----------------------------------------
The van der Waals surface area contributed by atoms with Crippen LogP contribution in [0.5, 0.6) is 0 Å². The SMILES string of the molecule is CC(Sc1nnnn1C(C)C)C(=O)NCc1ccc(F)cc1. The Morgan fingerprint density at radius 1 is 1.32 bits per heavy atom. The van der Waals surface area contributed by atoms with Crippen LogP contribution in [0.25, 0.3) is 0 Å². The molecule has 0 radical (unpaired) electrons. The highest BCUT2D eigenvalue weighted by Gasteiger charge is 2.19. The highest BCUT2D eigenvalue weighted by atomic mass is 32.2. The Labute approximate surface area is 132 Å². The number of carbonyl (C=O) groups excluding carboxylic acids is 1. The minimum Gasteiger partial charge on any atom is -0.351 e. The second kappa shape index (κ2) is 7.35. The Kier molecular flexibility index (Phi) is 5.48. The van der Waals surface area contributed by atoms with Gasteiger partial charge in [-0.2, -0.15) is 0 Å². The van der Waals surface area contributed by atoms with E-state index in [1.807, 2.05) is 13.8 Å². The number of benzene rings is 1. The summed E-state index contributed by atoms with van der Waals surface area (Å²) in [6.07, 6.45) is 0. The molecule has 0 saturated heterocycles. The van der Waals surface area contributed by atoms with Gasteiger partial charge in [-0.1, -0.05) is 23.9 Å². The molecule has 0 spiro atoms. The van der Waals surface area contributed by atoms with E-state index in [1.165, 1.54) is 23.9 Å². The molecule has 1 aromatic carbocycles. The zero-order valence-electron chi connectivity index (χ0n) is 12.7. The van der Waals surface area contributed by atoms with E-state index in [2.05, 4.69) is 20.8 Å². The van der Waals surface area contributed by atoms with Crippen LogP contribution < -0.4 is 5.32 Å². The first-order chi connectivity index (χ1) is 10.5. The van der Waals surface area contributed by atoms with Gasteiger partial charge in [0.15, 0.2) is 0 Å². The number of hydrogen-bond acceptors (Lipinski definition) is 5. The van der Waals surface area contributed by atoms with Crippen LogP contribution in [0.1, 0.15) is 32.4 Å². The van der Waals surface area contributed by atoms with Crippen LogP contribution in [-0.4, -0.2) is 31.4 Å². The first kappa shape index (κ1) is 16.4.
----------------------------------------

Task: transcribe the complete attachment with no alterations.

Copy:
The van der Waals surface area contributed by atoms with Crippen LogP contribution in [0.5, 0.6) is 0 Å². The SMILES string of the molecule is CC(Sc1nnnn1C(C)C)C(=O)NCc1ccc(F)cc1. The Morgan fingerprint density at radius 1 is 1.32 bits per heavy atom. The van der Waals surface area contributed by atoms with Crippen LogP contribution in [0.25, 0.3) is 0 Å². The molecule has 0 radical (unpaired) electrons. The highest BCUT2D eigenvalue weighted by Gasteiger charge is 2.19. The highest BCUT2D eigenvalue weighted by atomic mass is 32.2. The Labute approximate surface area is 132 Å². The number of carbonyl (C=O) groups excluding carboxylic acids is 1. The minimum Gasteiger partial charge on any atom is -0.351 e. The second kappa shape index (κ2) is 7.35. The Kier molecular flexibility index (Phi) is 5.48. The van der Waals surface area contributed by atoms with Gasteiger partial charge in [-0.2, -0.15) is 0 Å². The van der Waals surface area contributed by atoms with E-state index in [1.807, 2.05) is 13.8 Å². The number of benzene rings is 1. The summed E-state index contributed by atoms with van der Waals surface area (Å²) in [6.07, 6.45) is 0. The molecule has 0 saturated heterocycles. The van der Waals surface area contributed by atoms with Gasteiger partial charge in [-0.1, -0.05) is 23.9 Å². The molecule has 0 spiro atoms. The van der Waals surface area contributed by atoms with E-state index in [1.165, 1.54) is 23.9 Å². The molecule has 1 aromatic carbocycles. The zero-order valence-electron chi connectivity index (χ0n) is 12.7. The van der Waals surface area contributed by atoms with E-state index in [2.05, 4.69) is 20.8 Å². The van der Waals surface area contributed by atoms with Crippen LogP contribution < -0.4 is 5.32 Å². The first-order chi connectivity index (χ1) is 10.5. The van der Waals surface area contributed by atoms with Gasteiger partial charge in [0.15, 0.2) is 0 Å². The number of hydrogen-bond acceptors (Lipinski definition) is 5. The van der Waals surface area contributed by atoms with Crippen LogP contribution in [0.1, 0.15) is 32.4 Å². The van der Waals surface area contributed by atoms with Crippen LogP contribution in [-0.4, -0.2) is 31.4 Å². The first kappa shape index (κ1) is 16.4.